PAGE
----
Whitebark pines are an essential part of the food chain in Yellowstone National Park. Their nuts provide essential nutrition to grizzly bears emerging from hibernation each spring, while birds and animals rely on the trees for shelter and sustenance. From a January report on the status of the high-altitude whitebark pine from the Endangered Species Coalition:
Whitebark pine is the ecosystem’s foundation tree, living in the highest and harshest parts of the region, where few other trees survive. Moreover, whitebark forests stabilize and shade the snowpack, reducing avalanches and extending precious snowmelt flows into the summer months. The slow melt keeps rivers cool for trout and other wildlife and helps maintain water resources for people in the arid American West. But warming temperatures are threatening these majestic pines by allowing the mountain pine beetle to move into higher elevations, where it is decimating the defenseless whitebark forests on an unprecedented scale.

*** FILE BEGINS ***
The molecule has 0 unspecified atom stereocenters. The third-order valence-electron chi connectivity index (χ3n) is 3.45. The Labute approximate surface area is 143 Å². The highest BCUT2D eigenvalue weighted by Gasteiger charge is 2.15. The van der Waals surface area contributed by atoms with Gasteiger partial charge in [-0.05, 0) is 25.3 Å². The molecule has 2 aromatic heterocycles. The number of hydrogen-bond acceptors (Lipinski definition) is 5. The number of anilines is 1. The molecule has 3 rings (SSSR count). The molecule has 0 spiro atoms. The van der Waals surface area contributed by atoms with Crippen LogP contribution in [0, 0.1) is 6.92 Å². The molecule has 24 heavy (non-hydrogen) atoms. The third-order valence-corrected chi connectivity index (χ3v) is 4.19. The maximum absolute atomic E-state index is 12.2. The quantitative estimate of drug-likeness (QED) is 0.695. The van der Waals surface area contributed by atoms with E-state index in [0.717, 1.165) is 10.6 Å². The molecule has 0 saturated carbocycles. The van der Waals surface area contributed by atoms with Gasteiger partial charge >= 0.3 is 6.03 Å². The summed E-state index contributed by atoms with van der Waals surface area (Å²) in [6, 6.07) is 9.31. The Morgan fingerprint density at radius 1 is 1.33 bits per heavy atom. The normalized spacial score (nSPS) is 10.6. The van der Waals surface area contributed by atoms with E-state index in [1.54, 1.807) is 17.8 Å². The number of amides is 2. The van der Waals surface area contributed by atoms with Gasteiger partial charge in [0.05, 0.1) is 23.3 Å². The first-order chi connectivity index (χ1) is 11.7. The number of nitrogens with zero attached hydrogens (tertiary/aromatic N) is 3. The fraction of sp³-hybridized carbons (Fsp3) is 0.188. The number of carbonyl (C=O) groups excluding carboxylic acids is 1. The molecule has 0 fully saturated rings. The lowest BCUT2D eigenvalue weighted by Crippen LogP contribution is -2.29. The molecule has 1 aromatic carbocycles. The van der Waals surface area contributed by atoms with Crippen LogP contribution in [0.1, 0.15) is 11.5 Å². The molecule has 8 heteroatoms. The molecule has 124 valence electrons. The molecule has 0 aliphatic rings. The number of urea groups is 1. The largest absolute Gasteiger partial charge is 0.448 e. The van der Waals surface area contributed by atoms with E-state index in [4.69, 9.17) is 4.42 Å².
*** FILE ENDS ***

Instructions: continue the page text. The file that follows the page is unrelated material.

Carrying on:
Their existence is being threatened by the mountain pine beetle. Normally, mountain pine beetles would make their way to the higher altitudes of Yellowstone, where the whitebarks are prevalent, and fail to do too much damage because winter temps would kill the beetles. Now that temperatures are warmer in the Greater Yellowstone Ecosystem, the beetles can survive winter kill and inflict much more damage on the whitebark pines, essentially killing them and spreading blight.
Fish and Wildlife Service researchers confirm the ongoing damage and acknowledge the need to do something. However, they declined to deem the trees as being threatened or endangered — thus eligible for protections — because whitebarks are a low priority.
Of course, this won’t be close to the end of the issue. Conservation groups like the Natural Resources Defense Council sued to have the FWS consider the issue at all, and it’s doubtful they won’t be back in court arguing that if the FWS does indeed consider the trees endangered, some sort of action must follow.